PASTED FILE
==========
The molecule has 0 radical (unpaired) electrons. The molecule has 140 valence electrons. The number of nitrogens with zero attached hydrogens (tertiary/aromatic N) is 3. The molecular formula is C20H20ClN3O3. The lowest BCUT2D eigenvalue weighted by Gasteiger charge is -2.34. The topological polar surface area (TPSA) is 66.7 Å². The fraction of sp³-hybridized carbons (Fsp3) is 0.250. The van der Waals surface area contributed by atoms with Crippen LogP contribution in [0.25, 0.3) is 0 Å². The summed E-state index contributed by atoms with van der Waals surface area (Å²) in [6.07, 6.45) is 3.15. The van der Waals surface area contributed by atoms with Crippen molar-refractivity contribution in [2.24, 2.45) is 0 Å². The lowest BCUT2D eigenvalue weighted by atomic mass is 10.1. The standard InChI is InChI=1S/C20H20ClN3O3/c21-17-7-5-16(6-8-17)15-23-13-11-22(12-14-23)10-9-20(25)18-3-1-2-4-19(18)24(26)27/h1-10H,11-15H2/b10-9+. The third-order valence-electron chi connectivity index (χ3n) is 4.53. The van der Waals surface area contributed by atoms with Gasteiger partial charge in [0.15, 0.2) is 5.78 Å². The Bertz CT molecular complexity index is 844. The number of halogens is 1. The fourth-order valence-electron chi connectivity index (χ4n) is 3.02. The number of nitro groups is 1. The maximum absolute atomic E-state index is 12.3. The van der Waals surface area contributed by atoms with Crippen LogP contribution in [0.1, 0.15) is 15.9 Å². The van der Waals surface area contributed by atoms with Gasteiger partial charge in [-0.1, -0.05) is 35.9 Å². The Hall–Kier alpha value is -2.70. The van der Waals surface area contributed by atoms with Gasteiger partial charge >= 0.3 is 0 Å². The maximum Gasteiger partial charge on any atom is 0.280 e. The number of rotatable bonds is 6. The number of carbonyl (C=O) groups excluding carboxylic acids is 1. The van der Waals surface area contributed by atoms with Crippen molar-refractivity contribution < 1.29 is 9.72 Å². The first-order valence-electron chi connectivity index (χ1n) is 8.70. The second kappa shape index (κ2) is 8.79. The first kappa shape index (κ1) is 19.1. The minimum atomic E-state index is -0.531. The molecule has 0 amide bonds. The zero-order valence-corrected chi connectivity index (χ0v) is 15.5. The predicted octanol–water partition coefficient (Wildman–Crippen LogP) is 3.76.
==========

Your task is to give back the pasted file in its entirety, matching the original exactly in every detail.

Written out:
The molecule has 0 radical (unpaired) electrons. The molecule has 140 valence electrons. The number of nitrogens with zero attached hydrogens (tertiary/aromatic N) is 3. The molecular formula is C20H20ClN3O3. The lowest BCUT2D eigenvalue weighted by Gasteiger charge is -2.34. The topological polar surface area (TPSA) is 66.7 Å². The fraction of sp³-hybridized carbons (Fsp3) is 0.250. The van der Waals surface area contributed by atoms with Crippen LogP contribution in [0.25, 0.3) is 0 Å². The summed E-state index contributed by atoms with van der Waals surface area (Å²) in [6.07, 6.45) is 3.15. The van der Waals surface area contributed by atoms with Crippen molar-refractivity contribution in [2.24, 2.45) is 0 Å². The lowest BCUT2D eigenvalue weighted by atomic mass is 10.1. The standard InChI is InChI=1S/C20H20ClN3O3/c21-17-7-5-16(6-8-17)15-23-13-11-22(12-14-23)10-9-20(25)18-3-1-2-4-19(18)24(26)27/h1-10H,11-15H2/b10-9+. The third-order valence-electron chi connectivity index (χ3n) is 4.53. The van der Waals surface area contributed by atoms with Gasteiger partial charge in [0.15, 0.2) is 5.78 Å². The Bertz CT molecular complexity index is 844. The number of halogens is 1. The fourth-order valence-electron chi connectivity index (χ4n) is 3.02. The number of nitro groups is 1. The maximum absolute atomic E-state index is 12.3. The van der Waals surface area contributed by atoms with Crippen LogP contribution in [0.1, 0.15) is 15.9 Å². The van der Waals surface area contributed by atoms with Gasteiger partial charge in [-0.1, -0.05) is 35.9 Å². The Hall–Kier alpha value is -2.70. The van der Waals surface area contributed by atoms with Gasteiger partial charge >= 0.3 is 0 Å². The maximum Gasteiger partial charge on any atom is 0.280 e. The number of rotatable bonds is 6. The number of carbonyl (C=O) groups excluding carboxylic acids is 1. The van der Waals surface area contributed by atoms with Crippen molar-refractivity contribution < 1.29 is 9.72 Å². The first-order valence-electron chi connectivity index (χ1n) is 8.70. The second kappa shape index (κ2) is 8.79. The first kappa shape index (κ1) is 19.1. The minimum atomic E-state index is -0.531. The molecule has 0 amide bonds. The zero-order valence-corrected chi connectivity index (χ0v) is 15.5. The predicted octanol–water partition coefficient (Wildman–Crippen LogP) is 3.76.